Unknown Armies (1998)

Unknown Armies (1998) is one of many occult underground horror RPGs that emerged in the ‘90s. It was probably most notable at the time because it was the first ground up design by Pagan Publishing’s John Tynes, but there is a lot of substance that 20+ years later it still has a strong following (the third edition was launched via Kickstarter in 2017, bringing in six times the asking price).

The core idea here is that reality is malleable and that people of special temperaments, usually living on the fringes of society and possessing powerful obsessions, can exert a certain amount of control over it (in terms of the percentile skill system, rolls involving obsessions can be flipped if doing so nets a beneficial result — a 73 becomes a 37). Some can tap into those obsession to work magic. Others can come to embody archetypal concepts as avatars, competing against similarly inclined people the world over to fully ascend. Should enough ascended avatars exist at the same time, reality will reset and begin fresh — perhaps better, perhaps worse. As you can imagine, many people have ideas about how (and if) such an event should occur.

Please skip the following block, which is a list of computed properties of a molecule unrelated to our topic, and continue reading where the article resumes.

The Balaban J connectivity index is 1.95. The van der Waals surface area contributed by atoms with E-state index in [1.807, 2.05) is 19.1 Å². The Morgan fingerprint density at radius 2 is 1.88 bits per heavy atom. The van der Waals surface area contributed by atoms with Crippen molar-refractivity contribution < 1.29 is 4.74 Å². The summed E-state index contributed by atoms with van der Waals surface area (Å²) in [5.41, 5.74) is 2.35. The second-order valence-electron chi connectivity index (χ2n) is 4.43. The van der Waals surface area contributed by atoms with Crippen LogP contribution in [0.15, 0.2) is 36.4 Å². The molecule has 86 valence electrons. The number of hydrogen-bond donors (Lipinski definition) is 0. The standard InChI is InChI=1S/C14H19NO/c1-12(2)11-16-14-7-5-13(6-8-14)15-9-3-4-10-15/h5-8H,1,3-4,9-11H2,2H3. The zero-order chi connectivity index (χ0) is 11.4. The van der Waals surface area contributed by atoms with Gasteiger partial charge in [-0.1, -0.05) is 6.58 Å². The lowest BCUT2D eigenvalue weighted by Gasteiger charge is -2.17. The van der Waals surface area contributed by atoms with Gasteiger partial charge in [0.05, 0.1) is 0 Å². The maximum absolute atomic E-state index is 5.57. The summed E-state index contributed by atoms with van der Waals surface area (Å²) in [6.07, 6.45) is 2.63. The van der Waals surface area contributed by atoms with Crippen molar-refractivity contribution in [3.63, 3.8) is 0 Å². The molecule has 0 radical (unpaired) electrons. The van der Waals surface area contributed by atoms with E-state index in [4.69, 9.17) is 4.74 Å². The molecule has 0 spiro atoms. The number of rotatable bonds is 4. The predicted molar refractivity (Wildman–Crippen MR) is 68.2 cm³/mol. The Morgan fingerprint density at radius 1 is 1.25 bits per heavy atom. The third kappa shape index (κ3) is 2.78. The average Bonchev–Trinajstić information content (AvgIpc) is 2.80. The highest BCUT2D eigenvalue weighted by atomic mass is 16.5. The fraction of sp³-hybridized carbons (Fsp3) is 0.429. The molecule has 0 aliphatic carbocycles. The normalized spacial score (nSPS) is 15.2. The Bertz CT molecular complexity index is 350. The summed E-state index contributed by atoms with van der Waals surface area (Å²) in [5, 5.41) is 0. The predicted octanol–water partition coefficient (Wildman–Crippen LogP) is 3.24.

Even without the high stakes of occult conspiracies, adepts and avatars live lives on the edge. The same forces that give them power also leave them more vulnerable to madness and dissolution. To account for this, Unknown Armies has what was probably the most robust sanity system at the time. It is split across five meters — violence, unnatural, helplessness, isolation and identity — and actively seeks to decouple the mental strains of living in a supernatural world from portrayals of real world mental illness. That’s a big step in the right direction, and one that would see further development in Trail of Cthulhu, the stand alone Delta Green RPG and other games.

For more on Unknown Armies, you can read the chapter in my book! Holy crap, that is weird to say!

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